Law enforcement surges at Disney World

Budget for off-duty deputies nearly quadrupled

By Mike DeForest - Investigative Reporter

LAKE BUENA VISTA, Fla. - Shortly before visitors arriving at Walt Disney World caught their first glimpse of Cinderella Castle last week, their parking lot tram passed several marked Orange County Sheriff patrol cars.

As excited park goers stood in line to buy tickets, a pair of Orange County deputies with guns on their belts paced back and forth, surveying the crowds.

Once patrons reached the Magic Kingdom's entrance, even more uniformed deputies looked on as Disney security guards inspected bags and randomly selected visitors to walk through metal detectors.

Disney officials have not disclosed how many sheriff deputies patrol the 40 square mile entertainment complex each day, and the company did not respond to any questions about law enforcement activities on its property.

But financial records obtained by News 6 suggest an unprecedented expansion of that outside police force is now underway.

Record Spending on Law Enforcement

Three months after a gunman murdered 49 people in an Orlando nightclub, the special taxing district that provides government services to Disney's property approved a record-setting budget for hiring off-duty Orange County sheriff's deputies.

The Reedy Creek Improvement District has allocated $5.6 million to pay for off-duty deputies throughout the fiscal year that began October 1st.

That new budget nearly quadruples the $1.5 million the Disney-controlled government allocated for off-duty deputies annually from 2011 through 2015.

In addition to hiring deputies who want to earn extra pay during their personal time, Reedy Creek has a separate $8.1 million contract with the Orange County Sheriff's Office.

That agreement ensures that additional deputies are always available to investigate tourist-related crimes, write speeding tickets and provide support to Disney’s civilian security officers.

Reedy Creek's $13.7 million total budget for outside law enforcement services has grown by more than 50% since 2015 and is nearly double the $7 million it allocated for deputies in 2014, records show.  Those services are funded by landowners within the cities of Bay Lake and Lake Buena Vista, of which Disney is by far the largest taxpayer.

Under the new budget, Reedy Creek will pay the Orange County Sheriff's Office approximately the same as the City of Winter Park spends on its entire police department.

Off-Duty Officer Responded to Pulse Nightclub Attack

Walt Disney World officials have not indicated whether the mass shooting at Pulse nightclub played a role in the decision to increase the budget for off-duty deputies.

That incident demonstrated how armed off-duty law enforcement officers can potentially become the first line of defense in a terrorist attack.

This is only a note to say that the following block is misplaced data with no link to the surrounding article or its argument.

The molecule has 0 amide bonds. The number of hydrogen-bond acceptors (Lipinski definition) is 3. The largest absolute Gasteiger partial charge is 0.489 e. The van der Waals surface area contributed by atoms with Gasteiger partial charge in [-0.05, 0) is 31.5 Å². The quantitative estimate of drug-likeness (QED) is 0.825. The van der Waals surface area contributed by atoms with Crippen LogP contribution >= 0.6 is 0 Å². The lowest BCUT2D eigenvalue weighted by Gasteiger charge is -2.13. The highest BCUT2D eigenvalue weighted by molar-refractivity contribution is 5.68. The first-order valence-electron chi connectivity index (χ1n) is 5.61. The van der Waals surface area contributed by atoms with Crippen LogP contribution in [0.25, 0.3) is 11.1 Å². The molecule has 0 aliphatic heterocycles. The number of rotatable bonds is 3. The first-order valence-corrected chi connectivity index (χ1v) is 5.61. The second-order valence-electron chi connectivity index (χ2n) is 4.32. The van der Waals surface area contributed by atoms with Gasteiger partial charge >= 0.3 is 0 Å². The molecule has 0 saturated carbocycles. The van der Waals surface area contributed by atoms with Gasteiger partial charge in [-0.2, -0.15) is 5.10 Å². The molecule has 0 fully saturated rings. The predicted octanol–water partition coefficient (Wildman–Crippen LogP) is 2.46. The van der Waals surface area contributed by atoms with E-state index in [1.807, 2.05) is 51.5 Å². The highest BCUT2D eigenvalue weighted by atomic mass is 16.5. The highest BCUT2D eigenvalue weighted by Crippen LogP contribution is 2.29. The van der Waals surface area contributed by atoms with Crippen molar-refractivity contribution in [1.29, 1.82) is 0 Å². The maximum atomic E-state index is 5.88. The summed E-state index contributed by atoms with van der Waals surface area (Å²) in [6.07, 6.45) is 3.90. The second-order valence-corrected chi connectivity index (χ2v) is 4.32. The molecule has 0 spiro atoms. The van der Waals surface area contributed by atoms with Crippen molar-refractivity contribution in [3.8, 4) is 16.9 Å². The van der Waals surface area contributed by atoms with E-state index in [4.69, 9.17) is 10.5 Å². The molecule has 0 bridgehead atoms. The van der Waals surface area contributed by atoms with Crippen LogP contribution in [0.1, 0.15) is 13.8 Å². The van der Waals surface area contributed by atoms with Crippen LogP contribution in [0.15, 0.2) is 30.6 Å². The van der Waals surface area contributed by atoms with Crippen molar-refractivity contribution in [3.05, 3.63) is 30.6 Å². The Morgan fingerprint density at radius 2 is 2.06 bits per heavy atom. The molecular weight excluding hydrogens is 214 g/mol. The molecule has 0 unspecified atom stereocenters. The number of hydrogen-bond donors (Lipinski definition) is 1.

[For more information on News 6 coverage of the Pulse nightclub attack, click here.]

Orlando police officer Adam Gruler was working an off-duty shift at Pulse on June 12 when he heard gunshots near the club’s entrance.

Gruler exchanged fire with Omar Mateen before the attacker disappeared into the building, according to police.
Realizing he was outgunned, Gruler immediately called for backup, police said.

Two fellow officers arrived within minutes and cornered Mateen in a restroom, investigators reported.

The FBI has not indicated that Mateen was planning attacks at other Central Florida locations, but the gunman reportedly visited local tourist attractions in the months prior to the Pulse massacre.

“We know that Mateen scoped parts of Disney World,” U.S. Congressman John Mica told News 6.

Disney Hires Additional Deputies

Reedy Creek is not the only entity that hires law enforcement to patrol the Disney property.  The Walt Disney Company independently arranges and pays for even more off-duty Orange County deputies to assist its team of security officers.

The company has not disclosed how much it plans to spend on those extra deputies in the coming year.

[To read more on the Reedy Creek budgets, click here.]

Disney and Reedy Creek pay $40 per hour for each deputy, according to the sheriff’s office. That’s $10 more than the $30 minimum hourly rate required by the deputies’ union contract.

All organizations that hire off-duty deputies must also pay an additional $5 per hour fee to the sheriff’s office to cover the costs of county-owned equipment such as patrol cars, uniforms and weapons.

A sheriff’s office spokesman did not respond to questions inquiring whether or not the higher pay offered at Disney makes it more challenging for other businesses in Orange County, such as nightclubs, shopping centers and homeowners associations, to hire off-duty deputies.

Deputies are not required to work off-duty shifts and are free to choose which businesses employ them based on the pay offered, according to the sheriff’s office.